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The school of the Michelangelo of the miniature

Pauline monastery, Crikvenica

"The castle, monastery, hospital, children’s home, resort, hotel… All that construction is of the past, which in 1412 Nikola IV Frankopan erected on the foundations of the old church, not at all suspecting that he had built a “multipurpose” castle. Nikola, indeed, immediately had a clear vision – he built a monastery for the Paulines, however in the spirit of heroic times he also gave it some elements of fortification. It is located on the eastern part of Crikvenica, surrounded by a high wall whose remains are still visible, a large park plus the monastery building and a single-nave church, which is the oldest part of the complex."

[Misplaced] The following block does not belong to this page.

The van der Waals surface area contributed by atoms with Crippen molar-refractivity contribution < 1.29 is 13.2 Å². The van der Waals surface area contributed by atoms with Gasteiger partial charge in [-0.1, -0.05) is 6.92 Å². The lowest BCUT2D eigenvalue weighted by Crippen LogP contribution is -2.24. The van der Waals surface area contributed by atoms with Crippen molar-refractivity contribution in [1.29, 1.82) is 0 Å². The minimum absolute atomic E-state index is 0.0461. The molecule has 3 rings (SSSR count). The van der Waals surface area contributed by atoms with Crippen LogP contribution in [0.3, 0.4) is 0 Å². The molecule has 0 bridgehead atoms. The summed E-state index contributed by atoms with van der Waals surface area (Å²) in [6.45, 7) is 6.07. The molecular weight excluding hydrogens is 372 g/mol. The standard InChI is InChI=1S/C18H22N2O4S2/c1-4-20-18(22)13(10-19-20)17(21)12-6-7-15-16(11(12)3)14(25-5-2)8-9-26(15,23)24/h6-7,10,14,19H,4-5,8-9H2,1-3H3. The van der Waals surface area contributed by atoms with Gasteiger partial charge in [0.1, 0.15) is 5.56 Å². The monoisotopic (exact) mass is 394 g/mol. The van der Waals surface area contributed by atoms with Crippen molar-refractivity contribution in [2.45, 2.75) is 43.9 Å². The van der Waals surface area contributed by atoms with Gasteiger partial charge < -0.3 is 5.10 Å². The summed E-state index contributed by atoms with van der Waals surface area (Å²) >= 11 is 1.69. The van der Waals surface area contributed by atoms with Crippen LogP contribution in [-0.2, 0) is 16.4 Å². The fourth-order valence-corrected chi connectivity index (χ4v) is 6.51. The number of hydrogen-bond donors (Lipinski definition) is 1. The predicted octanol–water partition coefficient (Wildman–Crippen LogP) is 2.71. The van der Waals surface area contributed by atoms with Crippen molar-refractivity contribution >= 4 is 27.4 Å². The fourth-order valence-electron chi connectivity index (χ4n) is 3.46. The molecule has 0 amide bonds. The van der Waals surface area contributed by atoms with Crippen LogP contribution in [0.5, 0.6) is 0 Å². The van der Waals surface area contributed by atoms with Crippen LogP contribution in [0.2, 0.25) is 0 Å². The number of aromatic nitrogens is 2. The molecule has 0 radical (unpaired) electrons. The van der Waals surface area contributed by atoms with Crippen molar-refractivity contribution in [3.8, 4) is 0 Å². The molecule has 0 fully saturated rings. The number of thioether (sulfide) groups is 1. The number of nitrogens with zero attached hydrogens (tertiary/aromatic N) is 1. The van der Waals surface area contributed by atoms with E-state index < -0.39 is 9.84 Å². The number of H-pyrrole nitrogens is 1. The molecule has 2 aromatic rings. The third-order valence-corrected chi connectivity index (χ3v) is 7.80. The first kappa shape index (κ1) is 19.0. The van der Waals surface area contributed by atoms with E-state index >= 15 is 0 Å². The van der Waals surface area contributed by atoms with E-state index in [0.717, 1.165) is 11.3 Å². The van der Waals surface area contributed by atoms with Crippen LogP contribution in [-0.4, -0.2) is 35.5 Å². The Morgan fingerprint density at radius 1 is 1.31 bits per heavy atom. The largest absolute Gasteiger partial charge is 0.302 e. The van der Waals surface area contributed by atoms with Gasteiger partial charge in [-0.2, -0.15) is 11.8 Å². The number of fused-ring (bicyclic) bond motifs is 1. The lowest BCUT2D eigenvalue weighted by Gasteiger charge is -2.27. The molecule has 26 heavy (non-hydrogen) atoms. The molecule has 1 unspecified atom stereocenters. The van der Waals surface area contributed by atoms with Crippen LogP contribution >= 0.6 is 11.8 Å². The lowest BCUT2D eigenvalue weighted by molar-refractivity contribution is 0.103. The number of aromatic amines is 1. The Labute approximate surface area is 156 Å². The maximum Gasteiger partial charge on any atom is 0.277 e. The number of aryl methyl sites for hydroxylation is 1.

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In the beginning this was the abandoned Church of the Assumption of the Blessed Virgin Mary, until a monastery was built in this place – a large structure fortified with a round tower, with an enclosed courtyard and a large cistern. It is not by chance that Nikola Frankopan chose the followers of St Paul the Hermit, who the people called “the white monks” because of their white habits. The order that came to Croatia from Hungary, for the four hundred years that the Paulines were in Crikvenica, for the whole of Vinodol it was a nursery of spiritual culture, education, art, sciences, medicine, pharmacy and other activities. Juraj Julije Klović Hrvat (Georgius Julius Croata), born in Grižane in 1498, died in Rome 1578, was a famous miniaturist, known as the ‘Michelangelo of the miniature’, acquired his initial education in the monastery. He worked at the monastery in Crikvenica until 1786 when the Pauline Order was abolished by a decree from Austrian Emperor Joseph II. This was a great blow for the development and culture of Crikvenica, the monastery library was broken up, the extensive monastery artistic and scientific treasure plus the valuable historical Glagolitic records were taken. Since then the monastery has passed through many redevelopments. In 1893 the monastery-castle was renovated and converted into a health resort, later into a children’s home and holiday resort. The current successor of the foundation, the Hotel Kaštel, dedicates great attention to the memory of the Paulines and the Frankopans. At the main entrance, on the lintel of the courtyard doorway, the Pauline Order's coat of arms with two lions breaking bread under a palm tree continues to testify to its Frankopan roots.